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Interview With CNN Moscow Correspondent Matthew Chance

R. Nicholas Burns , Under Secretary of State for Political Affairs
U.S. Embassy Moscow
February 21, 2006

Matthew Chance, CNN: The issue of Iran. The negotiations with Russia don't seem to have come to very much at this stage. Obviously the negotiations with the European three have come to nothing as well. Has the time come to get tough with Iran?

Under Secretary Nicholas Burns gestures while speaking to reporters in Moscow, Tuesday, February 21, 2006.  [ AP/WWP]Ambassador Burns: Well the time has come to have a final IAEA Board of Governor's meeting on March 6th and 7th, and then if Iran cannot meet the requirements already set down by the IAEA, and that you know was a very strong vote, it was more members of the non-aligned movement voting for than against; it was China, Russia, India, Brazil, of course the U.S., Europe and most of Asia. If Iran cannot listen to what the IAEA has suggested then there is no question that the action is going to be shifted to the Security Council in New York, and the Security Council is going to have to shine a bright light on Iran, and have to ask lots of questions, and ask the Iranians to report back to the international community on why they seem to be unwilling to meet these conditions, and why they are so insistent on seeking their rights in developing nuclear power, but not adhering to their responsibilities? That's the basic problem that the Iranians have now: a lack of trust.

Matthew Chance: How much mileage do you think there is left in this compromise Russian proposal that's on the table. Mohammed ElBaradei, the Secretary General of the IAEA, suggested that the international community may have to accept limited Iranian enrichment activities in Iran. Is that something the United States could ever accept?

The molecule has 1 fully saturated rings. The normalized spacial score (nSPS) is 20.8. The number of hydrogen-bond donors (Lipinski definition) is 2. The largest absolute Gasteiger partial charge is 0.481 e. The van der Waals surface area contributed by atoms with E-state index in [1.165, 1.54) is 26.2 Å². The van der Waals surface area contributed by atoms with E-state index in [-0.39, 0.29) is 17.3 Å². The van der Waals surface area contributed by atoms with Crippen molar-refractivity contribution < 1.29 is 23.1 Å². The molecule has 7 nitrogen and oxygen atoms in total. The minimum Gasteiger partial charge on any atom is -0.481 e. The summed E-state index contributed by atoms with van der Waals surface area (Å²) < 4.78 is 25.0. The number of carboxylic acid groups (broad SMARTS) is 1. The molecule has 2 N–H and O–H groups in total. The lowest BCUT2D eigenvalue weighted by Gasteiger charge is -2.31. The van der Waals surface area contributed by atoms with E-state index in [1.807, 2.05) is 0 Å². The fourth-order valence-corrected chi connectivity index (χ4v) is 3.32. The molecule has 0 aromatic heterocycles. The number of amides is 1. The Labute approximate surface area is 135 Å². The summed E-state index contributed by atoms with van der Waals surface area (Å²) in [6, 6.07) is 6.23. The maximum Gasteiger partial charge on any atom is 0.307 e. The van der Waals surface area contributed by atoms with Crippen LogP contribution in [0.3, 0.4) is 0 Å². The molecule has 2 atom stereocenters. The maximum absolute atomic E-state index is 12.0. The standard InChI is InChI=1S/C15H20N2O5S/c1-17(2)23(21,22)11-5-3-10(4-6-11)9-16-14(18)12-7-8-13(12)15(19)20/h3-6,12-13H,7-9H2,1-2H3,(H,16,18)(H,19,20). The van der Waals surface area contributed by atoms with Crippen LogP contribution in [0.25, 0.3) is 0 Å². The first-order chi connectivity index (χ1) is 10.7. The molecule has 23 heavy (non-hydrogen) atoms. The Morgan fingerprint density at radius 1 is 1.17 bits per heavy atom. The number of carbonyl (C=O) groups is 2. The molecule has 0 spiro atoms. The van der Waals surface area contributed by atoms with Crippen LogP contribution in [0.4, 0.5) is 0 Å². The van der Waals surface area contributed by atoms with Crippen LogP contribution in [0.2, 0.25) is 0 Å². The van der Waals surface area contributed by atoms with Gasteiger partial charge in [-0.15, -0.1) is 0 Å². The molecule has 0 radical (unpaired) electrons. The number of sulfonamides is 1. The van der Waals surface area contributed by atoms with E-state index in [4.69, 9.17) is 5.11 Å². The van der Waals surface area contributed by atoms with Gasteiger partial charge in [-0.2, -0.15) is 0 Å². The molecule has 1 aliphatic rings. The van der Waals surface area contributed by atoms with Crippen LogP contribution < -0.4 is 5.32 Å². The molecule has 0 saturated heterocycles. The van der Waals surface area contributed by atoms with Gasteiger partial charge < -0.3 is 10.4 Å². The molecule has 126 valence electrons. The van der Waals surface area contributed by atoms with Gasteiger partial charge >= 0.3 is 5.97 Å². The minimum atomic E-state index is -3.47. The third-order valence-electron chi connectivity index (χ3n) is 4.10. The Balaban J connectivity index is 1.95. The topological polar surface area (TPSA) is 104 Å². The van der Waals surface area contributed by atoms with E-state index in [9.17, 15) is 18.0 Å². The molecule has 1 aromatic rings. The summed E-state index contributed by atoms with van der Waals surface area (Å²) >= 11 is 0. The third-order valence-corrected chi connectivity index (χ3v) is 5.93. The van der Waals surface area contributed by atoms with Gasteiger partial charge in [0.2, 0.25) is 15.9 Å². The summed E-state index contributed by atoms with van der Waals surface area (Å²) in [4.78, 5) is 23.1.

Ambassador Burns: I think the great majority of countries could not accept any kind of enrichment related activities pertaining to Iran. If you look very carefully at the IAEA resolutions, both the one from February 2nd and the previous one in September, they are very specific: Iran is not to engage in enrichment activities of any kind whatsoever, whether its limited centrifuge research, which they are engaged in right now at their plant in Natanz, or anything else. And so I think we're going to have to strike a very hard bargain here. The international community painted a bright red line before enrichment activities. Iran crossed that line. It then essentially cast aside not only the negotiations with the EU-3, but also supervision by the IAEA, so were going to have to insist that Iran meet this international standard.

Matthew Chance: So, just to be clear, allowing Iran even uranium enrichment activities for research purposes is not something Washington would consider?